• The learned lawyer further asserted that the Company was required by law (referring to the OM) to undertake a proper evaluation of the Claimant’s work and performance and to inform the Claimant of his shortcomings prior to the expiry of the initial probationary period, giving him the opportunity to make efforts towards self-improvement and that no written communication was made to the petitioner during the reading thereof.
  • The last claim presented by the learned lawyer was that the services of the applicant were terminated by the secretary instead of the president, who was the competent authority for the appointment and termination of the internship services of a director.

On the other hand, the arguments presented by the learned lawyer for the respondents, Me JK Das, were that

  • The OM is limited in its application to ministries and departments of the Union Government and does not apply to corporations and self-governing bodies and since the Society is a self-governing body and the terms of service of its officers and employees are governed solely by the provisions of the 1957 Regulations, the MO would not apply in this case.
  • The President, Secretary had independently assessed and assessed the Applicant’s work and conduct and found him unable to perform the duties attached to the post given to him and only then would such a recommendation of his dismissal was made to the board. The offer of an alternative position to the Applicant (which he rejected) was made free of charge and establishes the good faith of the Company.
  • The learned lawyer further asserted that as Director (HRD) the Applicant reported to both the Secretary and the President of the company and therefore both had ample opportunity and provided an unbiased opinion regarding the end of his probation and, therefore, the assertion that the actions taken by the Company were arbitrary and based on malice is incorrect. The learned lawyer also argued that since the Applicant’s offer of appointment was drafted by the Secretary and in this context, it is not correct to state now that the Applicant’s services can only be terminated by the President .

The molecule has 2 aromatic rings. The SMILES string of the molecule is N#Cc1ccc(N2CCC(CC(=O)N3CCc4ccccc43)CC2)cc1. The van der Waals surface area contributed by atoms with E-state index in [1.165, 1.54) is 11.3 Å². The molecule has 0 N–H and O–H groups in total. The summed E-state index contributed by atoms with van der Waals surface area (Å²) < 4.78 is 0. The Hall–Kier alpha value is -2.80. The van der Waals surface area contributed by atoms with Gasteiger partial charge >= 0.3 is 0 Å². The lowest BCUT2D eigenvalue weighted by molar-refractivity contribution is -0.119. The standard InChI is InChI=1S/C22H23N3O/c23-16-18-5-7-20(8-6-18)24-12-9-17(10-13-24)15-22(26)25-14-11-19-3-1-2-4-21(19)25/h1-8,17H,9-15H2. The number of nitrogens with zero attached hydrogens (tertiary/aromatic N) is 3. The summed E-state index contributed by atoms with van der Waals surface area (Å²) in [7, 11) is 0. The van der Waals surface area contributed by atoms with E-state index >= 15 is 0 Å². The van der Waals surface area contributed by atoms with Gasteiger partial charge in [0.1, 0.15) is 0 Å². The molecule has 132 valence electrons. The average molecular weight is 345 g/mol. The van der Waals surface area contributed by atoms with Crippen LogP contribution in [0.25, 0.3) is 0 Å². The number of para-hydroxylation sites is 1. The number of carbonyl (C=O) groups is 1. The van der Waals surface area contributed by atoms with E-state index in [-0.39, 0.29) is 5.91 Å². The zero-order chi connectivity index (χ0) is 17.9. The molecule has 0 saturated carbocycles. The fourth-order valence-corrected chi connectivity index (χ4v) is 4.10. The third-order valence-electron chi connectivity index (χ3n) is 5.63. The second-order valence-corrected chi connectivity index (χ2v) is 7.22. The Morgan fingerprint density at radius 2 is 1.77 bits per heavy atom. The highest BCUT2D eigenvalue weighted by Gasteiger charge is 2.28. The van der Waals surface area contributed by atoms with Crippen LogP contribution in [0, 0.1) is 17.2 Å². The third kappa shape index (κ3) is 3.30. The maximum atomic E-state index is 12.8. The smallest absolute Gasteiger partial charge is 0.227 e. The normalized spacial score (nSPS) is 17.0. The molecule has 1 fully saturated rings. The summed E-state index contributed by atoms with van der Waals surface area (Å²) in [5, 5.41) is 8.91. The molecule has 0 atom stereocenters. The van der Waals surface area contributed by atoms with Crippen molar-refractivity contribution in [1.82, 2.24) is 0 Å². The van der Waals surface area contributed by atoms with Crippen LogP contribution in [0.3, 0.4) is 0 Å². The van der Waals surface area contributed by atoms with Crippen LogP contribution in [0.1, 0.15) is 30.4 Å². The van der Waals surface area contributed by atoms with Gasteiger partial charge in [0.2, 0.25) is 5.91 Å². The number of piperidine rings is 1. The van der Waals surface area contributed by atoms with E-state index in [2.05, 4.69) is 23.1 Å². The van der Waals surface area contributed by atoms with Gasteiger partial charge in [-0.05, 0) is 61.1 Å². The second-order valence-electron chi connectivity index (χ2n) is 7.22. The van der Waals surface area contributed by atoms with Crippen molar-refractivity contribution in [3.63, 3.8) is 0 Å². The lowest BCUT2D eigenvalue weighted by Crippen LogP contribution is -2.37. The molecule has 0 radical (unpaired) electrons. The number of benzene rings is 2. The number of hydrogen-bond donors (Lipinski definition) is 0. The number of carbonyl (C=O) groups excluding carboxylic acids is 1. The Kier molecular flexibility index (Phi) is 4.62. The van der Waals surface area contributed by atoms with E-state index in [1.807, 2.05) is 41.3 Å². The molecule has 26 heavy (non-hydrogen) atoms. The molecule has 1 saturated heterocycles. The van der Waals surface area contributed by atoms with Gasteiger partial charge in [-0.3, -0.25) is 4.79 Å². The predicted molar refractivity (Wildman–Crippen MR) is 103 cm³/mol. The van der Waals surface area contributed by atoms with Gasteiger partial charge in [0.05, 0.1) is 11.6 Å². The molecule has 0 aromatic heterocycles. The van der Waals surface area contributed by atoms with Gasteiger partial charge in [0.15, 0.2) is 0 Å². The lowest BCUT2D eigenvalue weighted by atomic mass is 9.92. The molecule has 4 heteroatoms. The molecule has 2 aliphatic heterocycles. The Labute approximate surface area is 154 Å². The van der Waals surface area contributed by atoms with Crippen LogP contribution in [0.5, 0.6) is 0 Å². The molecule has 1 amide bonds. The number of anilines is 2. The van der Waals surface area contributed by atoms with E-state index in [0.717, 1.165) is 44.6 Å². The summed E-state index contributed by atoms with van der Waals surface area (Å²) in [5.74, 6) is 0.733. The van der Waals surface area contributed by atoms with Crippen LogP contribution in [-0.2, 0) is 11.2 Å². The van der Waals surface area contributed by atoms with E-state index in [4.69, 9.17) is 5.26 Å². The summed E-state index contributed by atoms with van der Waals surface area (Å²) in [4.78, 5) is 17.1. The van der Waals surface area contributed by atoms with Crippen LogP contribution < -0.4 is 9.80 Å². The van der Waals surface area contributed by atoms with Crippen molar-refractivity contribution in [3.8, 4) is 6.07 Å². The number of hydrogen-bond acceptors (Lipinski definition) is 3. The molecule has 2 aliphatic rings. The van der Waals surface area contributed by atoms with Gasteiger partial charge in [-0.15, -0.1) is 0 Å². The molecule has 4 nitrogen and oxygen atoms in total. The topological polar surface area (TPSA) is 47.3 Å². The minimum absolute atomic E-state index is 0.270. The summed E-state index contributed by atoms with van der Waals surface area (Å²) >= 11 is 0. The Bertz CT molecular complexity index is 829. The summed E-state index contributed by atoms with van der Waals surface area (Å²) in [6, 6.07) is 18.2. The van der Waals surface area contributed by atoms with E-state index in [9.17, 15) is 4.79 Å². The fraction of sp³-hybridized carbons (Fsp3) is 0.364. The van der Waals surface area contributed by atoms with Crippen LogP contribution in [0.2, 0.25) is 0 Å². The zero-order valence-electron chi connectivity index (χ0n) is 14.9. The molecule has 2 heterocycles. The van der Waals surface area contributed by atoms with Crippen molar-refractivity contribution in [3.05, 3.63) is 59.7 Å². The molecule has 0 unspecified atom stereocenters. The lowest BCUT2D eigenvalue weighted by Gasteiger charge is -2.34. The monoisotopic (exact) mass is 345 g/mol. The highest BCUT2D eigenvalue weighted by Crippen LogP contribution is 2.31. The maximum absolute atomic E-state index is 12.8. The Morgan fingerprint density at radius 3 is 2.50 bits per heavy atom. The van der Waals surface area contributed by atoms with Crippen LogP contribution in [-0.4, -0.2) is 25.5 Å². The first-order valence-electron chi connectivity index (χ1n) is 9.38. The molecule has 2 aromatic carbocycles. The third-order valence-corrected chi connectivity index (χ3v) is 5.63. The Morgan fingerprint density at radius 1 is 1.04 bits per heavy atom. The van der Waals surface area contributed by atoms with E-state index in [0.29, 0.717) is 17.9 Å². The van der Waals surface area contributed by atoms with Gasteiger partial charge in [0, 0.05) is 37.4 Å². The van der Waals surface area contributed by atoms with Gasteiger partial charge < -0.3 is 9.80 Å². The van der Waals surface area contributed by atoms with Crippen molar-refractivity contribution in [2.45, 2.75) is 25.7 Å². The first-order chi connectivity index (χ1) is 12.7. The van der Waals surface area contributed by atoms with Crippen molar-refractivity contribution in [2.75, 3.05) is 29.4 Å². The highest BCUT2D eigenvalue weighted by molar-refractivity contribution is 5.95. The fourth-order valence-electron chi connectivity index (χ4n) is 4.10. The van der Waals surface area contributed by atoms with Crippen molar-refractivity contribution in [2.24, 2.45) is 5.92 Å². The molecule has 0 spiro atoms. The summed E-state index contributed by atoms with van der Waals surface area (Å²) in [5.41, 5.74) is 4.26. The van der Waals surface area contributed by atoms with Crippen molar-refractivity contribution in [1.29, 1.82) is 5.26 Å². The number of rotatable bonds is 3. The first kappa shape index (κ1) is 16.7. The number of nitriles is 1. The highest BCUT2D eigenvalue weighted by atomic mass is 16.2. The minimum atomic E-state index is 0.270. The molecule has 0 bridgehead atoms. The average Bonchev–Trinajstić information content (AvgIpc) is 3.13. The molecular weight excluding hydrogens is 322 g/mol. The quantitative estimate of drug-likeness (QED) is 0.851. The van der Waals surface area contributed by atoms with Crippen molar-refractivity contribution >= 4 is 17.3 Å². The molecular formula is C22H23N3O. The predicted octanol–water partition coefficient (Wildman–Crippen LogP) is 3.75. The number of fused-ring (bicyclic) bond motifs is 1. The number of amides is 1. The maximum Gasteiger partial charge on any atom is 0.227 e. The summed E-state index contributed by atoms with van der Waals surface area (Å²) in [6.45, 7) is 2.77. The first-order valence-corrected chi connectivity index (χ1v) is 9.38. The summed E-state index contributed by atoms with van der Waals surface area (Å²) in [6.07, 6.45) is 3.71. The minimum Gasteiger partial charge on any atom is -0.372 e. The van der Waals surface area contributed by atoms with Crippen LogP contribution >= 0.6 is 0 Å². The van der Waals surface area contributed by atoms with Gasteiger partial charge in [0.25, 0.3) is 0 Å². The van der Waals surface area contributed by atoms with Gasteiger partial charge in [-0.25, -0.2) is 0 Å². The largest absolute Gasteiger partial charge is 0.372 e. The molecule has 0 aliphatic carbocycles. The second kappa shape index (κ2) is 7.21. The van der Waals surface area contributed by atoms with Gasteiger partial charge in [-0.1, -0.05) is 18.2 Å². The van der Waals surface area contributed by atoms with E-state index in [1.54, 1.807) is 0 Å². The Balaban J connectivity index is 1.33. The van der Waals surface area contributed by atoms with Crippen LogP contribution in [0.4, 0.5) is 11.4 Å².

• Regarding the lack of written warnings to the Applicant about his nonchalant performance, Mr. Das argued that the Applicant was verbally informed of this on numerous occasions and made aware of the serious breaches of duty by the secretary and the president and, consequently, the absence of written warnings. would not invalidate the impugned orders.

The Court first considered the applicant’s argument that, since he had not received three months’ notice in accordance with the regulations, his dismissal was liable to be annulled. The court referred to the paragraph relating to the nature of the appointment in the applicant’s letter of appointment in conjunction with Regulation 12 which clearly stated that “the services of an intern are subject to determination by the Company at any time without notice and the rules leave the Company free to determine the terms of probation and confer the absolute right to terminate their services at any time during this period without notice.” And so, the argument that Regulation 12 is ultra vires deserves to be rejected, the Court ruled.

The Court then assessed the applicability of OM to the current situation and reading Section 59 of the Damodar Valley Society Act 1948 which speaks of the power to make rules by the central government regarding salaries and allowances and other functions and duties of members and S.60 the Damodar Valley Society Act which talks about the power to make regulations by the society, the Court found that if the government of the Union had the power to make provisions respecting the salaries, allowances and conditions of service of the members, the power to specify the conditions of such service of the officers and servants and their appointments were within the exclusive jurisdiction of the corporation. The Court further observed that